26 March 2012

Le Cellier du Beaujardin, Bléré

Yesterday morning we went to the annual open house held by a wine cooperative called Le Cellier du Beaujardin. It's located in the town of Bléré, near the Château de Chenonceau and 20 miles west of Saint-Aignan and 15 miles east of Tours.

I was surprised as how many people were in attendance, especially on a Sunday morning. The fine weather probably had something to do with the big turnout. There were tastings of the 2010 wines that are currently available for purchase, and of the 2011 wines that will be released over the next few months. Bléré and the vineyards the Cellier are part of the new Touraine-Chenonceau appellation, as is the Saint-Aignan area.

The Cellier du Beaujardin price list for
the wine it sells in bottles.

In addition to the tastings, there was a buffet of food like rillettes, pâtés, cheeses, and bread spread out on a table where open bottles of wine were available on a pour-your-own basis. As it was just before lunchtime, we enjoyed a little apéritif before we made our purchases.

This was our "free bonus gift" after we bought the equivalent
of 32 bottles of wine for 50 euros.

We and many other customers had brought along our little plastic wine jugs to be filled with the local Chenin Blanc and Côt (Malbec) wines. Others were buying bottles or boxes of wine. At the end of the process, there was a cadeau — a gift — for those who bought wine: it's a little plastic bag of rosé wine with a spout. It would be a great way to take wine to a picnic, and it might just be the future of wine packaging around here, replacing the traditional bottle.

The price list for wines sold in bulk (en vrac) — you bring
your own containers and they fill them for you.

After we got home, I looked in detail at the Cellier du Beaujardin web site. There are pages in French and pages in English. I came across this sentence, which mystified me:
“The wine growers from Bléré have striven for the production of their wines of Touraine blanc, rosé and rouge and they have been in a turmoil.”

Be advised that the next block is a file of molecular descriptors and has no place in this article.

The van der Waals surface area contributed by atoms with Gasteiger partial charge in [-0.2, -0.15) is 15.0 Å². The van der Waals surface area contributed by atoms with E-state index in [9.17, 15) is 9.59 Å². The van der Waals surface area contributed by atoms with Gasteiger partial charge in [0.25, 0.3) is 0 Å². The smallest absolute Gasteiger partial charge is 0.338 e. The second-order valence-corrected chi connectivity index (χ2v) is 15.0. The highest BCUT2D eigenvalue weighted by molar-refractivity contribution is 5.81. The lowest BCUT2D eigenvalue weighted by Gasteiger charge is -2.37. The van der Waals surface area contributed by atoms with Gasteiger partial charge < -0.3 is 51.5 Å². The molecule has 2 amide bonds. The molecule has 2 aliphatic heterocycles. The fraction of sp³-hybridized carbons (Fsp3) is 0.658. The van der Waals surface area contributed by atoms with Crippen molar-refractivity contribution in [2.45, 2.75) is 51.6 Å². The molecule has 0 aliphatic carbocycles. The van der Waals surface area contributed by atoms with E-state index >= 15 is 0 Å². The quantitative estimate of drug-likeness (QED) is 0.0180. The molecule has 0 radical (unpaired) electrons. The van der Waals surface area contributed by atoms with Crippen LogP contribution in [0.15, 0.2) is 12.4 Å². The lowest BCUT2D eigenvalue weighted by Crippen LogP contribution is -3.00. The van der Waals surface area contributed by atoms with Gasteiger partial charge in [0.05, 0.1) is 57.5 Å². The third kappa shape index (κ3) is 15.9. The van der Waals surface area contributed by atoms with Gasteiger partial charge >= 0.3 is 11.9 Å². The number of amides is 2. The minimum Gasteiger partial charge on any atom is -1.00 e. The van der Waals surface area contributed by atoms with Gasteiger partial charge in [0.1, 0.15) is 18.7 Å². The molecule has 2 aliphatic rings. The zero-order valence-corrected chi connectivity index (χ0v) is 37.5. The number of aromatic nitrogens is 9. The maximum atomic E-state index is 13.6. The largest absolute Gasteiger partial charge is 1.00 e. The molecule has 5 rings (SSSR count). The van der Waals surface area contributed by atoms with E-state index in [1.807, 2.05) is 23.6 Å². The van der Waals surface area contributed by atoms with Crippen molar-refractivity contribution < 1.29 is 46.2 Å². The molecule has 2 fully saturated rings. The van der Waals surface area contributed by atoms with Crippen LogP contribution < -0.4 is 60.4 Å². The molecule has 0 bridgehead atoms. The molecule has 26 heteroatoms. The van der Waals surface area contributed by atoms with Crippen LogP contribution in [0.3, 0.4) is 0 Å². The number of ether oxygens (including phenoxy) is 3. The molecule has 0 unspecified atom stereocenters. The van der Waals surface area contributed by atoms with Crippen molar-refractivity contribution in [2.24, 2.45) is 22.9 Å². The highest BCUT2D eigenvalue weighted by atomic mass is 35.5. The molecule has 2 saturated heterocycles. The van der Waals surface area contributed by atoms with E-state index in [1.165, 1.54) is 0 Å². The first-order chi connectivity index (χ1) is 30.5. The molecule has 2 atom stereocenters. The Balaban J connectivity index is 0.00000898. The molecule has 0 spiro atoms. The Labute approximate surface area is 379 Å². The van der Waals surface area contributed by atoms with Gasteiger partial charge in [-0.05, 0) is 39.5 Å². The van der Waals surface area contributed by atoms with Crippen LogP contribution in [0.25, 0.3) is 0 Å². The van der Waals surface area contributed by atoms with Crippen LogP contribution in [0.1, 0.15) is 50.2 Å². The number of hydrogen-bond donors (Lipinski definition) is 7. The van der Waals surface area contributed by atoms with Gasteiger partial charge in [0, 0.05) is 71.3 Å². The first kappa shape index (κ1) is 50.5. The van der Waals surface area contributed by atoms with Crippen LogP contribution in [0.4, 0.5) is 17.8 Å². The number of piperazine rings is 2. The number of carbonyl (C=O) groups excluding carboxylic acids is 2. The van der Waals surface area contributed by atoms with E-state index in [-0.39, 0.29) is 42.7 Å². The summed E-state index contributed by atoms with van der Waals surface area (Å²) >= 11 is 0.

« Les vignerons de Bléré oeuvrent à la production de leurs vins de Touraine blanc, rosé, rouge et effervescent. »
What the French actually says is that "the grape-growers of Bléré busy themselves producing Touraine white, rosé, red, and sparkling wines." Effervescence in French can mean "turmoil" (in the social sense) or "sparkling" (as applied to wine or other beverages). The translator — it's probably a computer translation — goofed.

Le Cellier du Beaujardin has an annual production of about 270,000 bottles of wine. The co-op counts 20 grape-growers working 500 acres of vines. The prices it advertises are typical of what you can expect to find at the local wine co-ops and at individual cellars owned and operated by small wine producers.


  1. If they are involved in the new appellation changes they probably have been in a turmoil! One of the producers we use failed to get in, which is a shame. They were hoping to be able to use the magic word 'Chenonceau' on their labels, and the sad part is that they have a genuine historical connection to the chateau.

  2. With all the foreigners living in France 'next door', I'm so sorry that they don't just show, say, an English neighbour a draft of their ad. copy to stop the daft computor-like translations. I know that we'd do it for nothing to help. Mind you I'd have to get the English dictionary out , my spelling has gone to pot!

  3. I'd be in a turmoil if I read something like that and, as Lesley suggest, I'd email them to point out their mistake. In return you might get a bottle of "turmoiling" wine!

  4. I'll have a dozen Rose and the same of the Gamay thanks Walt. Save me taking it back in May, I'll drink while I'm there!!!!

  5. Wow, what a great price you got!

    The translation issue is a chuckle :))

  6. Computers are good for many things, but translation isn't one of them. Also have heard that Siri doesn't understand the Southern dialect.

    I'm glad you got some good wine at the good price with a gift thrown in.

  7. Those price are incredible. I would certainly have enjoyed the tasting and appetizer portion...

  8. Oui, oui, you really know where and how to buy wine, Ken! Was the buffet gratuit?

    Mary in Oregon

  9. Yes, the buffet was gratuit. As for the wine prices, there are a hundred places where you can buy wine for just as little. And for the translation, the next time I go over there maybe I'll try to talk to someone. Maybe there's a webmaster listed on the Beaujardin site...

  10. One of my regrets is that I did not pay attention to the wine part of my education while at Hotel Management school in Austria.
    Now, living here, there is so much to catch up. I really want to understand our region and it's products much better.


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